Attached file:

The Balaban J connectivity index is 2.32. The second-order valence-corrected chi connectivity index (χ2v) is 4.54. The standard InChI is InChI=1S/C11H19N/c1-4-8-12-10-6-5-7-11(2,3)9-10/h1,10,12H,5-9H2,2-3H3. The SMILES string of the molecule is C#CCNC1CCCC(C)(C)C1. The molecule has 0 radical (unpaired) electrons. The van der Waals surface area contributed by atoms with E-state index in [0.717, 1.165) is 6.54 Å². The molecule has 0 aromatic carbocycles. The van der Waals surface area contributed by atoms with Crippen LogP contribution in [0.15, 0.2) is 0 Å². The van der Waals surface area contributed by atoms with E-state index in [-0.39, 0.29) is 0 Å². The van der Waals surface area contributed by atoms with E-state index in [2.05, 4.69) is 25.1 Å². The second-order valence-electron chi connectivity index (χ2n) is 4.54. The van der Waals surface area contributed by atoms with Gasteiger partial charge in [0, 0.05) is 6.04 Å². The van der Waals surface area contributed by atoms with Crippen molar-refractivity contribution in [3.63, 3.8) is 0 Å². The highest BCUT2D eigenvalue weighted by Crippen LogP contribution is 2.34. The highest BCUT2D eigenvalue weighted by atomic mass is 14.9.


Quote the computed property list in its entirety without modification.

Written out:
The Balaban J connectivity index is 2.32. The second-order valence-corrected chi connectivity index (χ2v) is 4.54. The standard InChI is InChI=1S/C11H19N/c1-4-8-12-10-6-5-7-11(2,3)9-10/h1,10,12H,5-9H2,2-3H3. The SMILES string of the molecule is C#CCNC1CCCC(C)(C)C1. The molecule has 0 radical (unpaired) electrons. The van der Waals surface area contributed by atoms with E-state index in [0.717, 1.165) is 6.54 Å². The molecule has 0 aromatic carbocycles. The van der Waals surface area contributed by atoms with Crippen LogP contribution in [0.15, 0.2) is 0 Å². The van der Waals surface area contributed by atoms with E-state index in [-0.39, 0.29) is 0 Å². The van der Waals surface area contributed by atoms with E-state index in [2.05, 4.69) is 25.1 Å². The second-order valence-electron chi connectivity index (χ2n) is 4.54. The van der Waals surface area contributed by atoms with Gasteiger partial charge in [0, 0.05) is 6.04 Å². The van der Waals surface area contributed by atoms with Crippen molar-refractivity contribution in [3.63, 3.8) is 0 Å². The highest BCUT2D eigenvalue weighted by Crippen LogP contribution is 2.34. The highest BCUT2D eigenvalue weighted by atomic mass is 14.9.